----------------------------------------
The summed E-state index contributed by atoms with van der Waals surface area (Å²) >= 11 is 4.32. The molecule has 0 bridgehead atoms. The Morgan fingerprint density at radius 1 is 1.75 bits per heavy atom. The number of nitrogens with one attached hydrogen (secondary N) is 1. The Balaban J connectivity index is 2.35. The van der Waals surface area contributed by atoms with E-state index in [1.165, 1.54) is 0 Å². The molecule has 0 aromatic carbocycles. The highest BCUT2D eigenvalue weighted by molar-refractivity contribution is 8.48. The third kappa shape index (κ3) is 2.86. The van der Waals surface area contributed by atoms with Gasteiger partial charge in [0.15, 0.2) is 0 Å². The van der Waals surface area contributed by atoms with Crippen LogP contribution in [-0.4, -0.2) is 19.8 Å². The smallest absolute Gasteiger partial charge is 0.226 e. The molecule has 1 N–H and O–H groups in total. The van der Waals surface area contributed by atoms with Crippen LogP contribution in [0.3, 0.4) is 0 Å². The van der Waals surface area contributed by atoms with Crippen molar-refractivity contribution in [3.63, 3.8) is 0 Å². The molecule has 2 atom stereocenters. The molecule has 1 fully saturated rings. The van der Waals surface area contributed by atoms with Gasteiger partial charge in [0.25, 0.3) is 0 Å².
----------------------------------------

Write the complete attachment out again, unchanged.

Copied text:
The summed E-state index contributed by atoms with van der Waals surface area (Å²) >= 11 is 4.32. The molecule has 0 bridgehead atoms. The Morgan fingerprint density at radius 1 is 1.75 bits per heavy atom. The number of nitrogens with one attached hydrogen (secondary N) is 1. The Balaban J connectivity index is 2.35. The van der Waals surface area contributed by atoms with E-state index in [1.165, 1.54) is 0 Å². The molecule has 0 aromatic carbocycles. The highest BCUT2D eigenvalue weighted by molar-refractivity contribution is 8.48. The third kappa shape index (κ3) is 2.86. The van der Waals surface area contributed by atoms with Gasteiger partial charge in [0.15, 0.2) is 0 Å². The van der Waals surface area contributed by atoms with Crippen LogP contribution in [-0.4, -0.2) is 19.8 Å². The smallest absolute Gasteiger partial charge is 0.226 e. The molecule has 1 N–H and O–H groups in total. The van der Waals surface area contributed by atoms with Crippen LogP contribution in [0.3, 0.4) is 0 Å². The van der Waals surface area contributed by atoms with Crippen molar-refractivity contribution in [3.63, 3.8) is 0 Å². The molecule has 2 atom stereocenters. The molecule has 1 fully saturated rings. The van der Waals surface area contributed by atoms with Gasteiger partial charge in [0.25, 0.3) is 0 Å².